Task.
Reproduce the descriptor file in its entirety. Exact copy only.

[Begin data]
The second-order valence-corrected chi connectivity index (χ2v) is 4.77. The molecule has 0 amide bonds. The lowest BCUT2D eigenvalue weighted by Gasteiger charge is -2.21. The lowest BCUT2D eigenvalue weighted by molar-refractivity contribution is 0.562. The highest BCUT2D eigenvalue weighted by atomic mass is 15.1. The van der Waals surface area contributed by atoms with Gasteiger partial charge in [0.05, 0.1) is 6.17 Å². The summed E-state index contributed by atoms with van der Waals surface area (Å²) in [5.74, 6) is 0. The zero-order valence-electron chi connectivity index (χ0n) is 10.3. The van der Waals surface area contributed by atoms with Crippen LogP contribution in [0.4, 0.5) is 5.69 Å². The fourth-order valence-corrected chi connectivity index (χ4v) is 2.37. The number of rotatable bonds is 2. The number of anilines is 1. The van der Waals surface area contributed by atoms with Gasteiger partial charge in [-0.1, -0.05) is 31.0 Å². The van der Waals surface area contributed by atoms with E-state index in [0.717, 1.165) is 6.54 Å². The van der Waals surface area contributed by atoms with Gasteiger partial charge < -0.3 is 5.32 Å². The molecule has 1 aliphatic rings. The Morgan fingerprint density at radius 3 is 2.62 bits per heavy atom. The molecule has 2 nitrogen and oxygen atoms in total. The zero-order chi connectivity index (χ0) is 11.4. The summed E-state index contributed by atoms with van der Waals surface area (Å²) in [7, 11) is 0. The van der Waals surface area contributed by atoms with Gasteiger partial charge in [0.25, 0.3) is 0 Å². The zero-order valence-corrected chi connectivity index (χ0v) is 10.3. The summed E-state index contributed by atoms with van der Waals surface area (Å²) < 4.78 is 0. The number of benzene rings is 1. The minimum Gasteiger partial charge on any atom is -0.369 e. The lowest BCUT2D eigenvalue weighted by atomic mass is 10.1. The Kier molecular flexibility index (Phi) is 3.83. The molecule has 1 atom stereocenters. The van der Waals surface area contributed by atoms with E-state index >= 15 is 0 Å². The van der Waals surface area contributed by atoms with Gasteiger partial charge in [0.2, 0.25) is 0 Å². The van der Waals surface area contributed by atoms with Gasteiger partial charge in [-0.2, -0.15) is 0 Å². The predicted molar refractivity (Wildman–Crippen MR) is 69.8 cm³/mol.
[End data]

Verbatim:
The second-order valence-corrected chi connectivity index (χ2v) is 4.77. The molecule has 0 amide bonds. The lowest BCUT2D eigenvalue weighted by Gasteiger charge is -2.21. The lowest BCUT2D eigenvalue weighted by molar-refractivity contribution is 0.562. The highest BCUT2D eigenvalue weighted by atomic mass is 15.1. The van der Waals surface area contributed by atoms with Gasteiger partial charge in [0.05, 0.1) is 6.17 Å². The summed E-state index contributed by atoms with van der Waals surface area (Å²) in [5.74, 6) is 0. The zero-order valence-electron chi connectivity index (χ0n) is 10.3. The van der Waals surface area contributed by atoms with Crippen LogP contribution in [0.4, 0.5) is 5.69 Å². The fourth-order valence-corrected chi connectivity index (χ4v) is 2.37. The number of rotatable bonds is 2. The number of anilines is 1. The van der Waals surface area contributed by atoms with Gasteiger partial charge in [-0.1, -0.05) is 31.0 Å². The van der Waals surface area contributed by atoms with E-state index in [0.717, 1.165) is 6.54 Å². The van der Waals surface area contributed by atoms with Gasteiger partial charge < -0.3 is 5.32 Å². The molecule has 1 aliphatic rings. The Morgan fingerprint density at radius 3 is 2.62 bits per heavy atom. The molecule has 2 nitrogen and oxygen atoms in total. The zero-order chi connectivity index (χ0) is 11.4. The summed E-state index contributed by atoms with van der Waals surface area (Å²) in [7, 11) is 0. The van der Waals surface area contributed by atoms with Gasteiger partial charge in [0.25, 0.3) is 0 Å². The zero-order valence-corrected chi connectivity index (χ0v) is 10.3. The summed E-state index contributed by atoms with van der Waals surface area (Å²) < 4.78 is 0. The number of benzene rings is 1. The minimum Gasteiger partial charge on any atom is -0.369 e. The lowest BCUT2D eigenvalue weighted by atomic mass is 10.1. The Kier molecular flexibility index (Phi) is 3.83. The molecule has 1 atom stereocenters. The van der Waals surface area contributed by atoms with E-state index >= 15 is 0 Å². The van der Waals surface area contributed by atoms with Gasteiger partial charge in [0.2, 0.25) is 0 Å². The van der Waals surface area contributed by atoms with Gasteiger partial charge in [-0.2, -0.15) is 0 Å². The predicted molar refractivity (Wildman–Crippen MR) is 69.8 cm³/mol.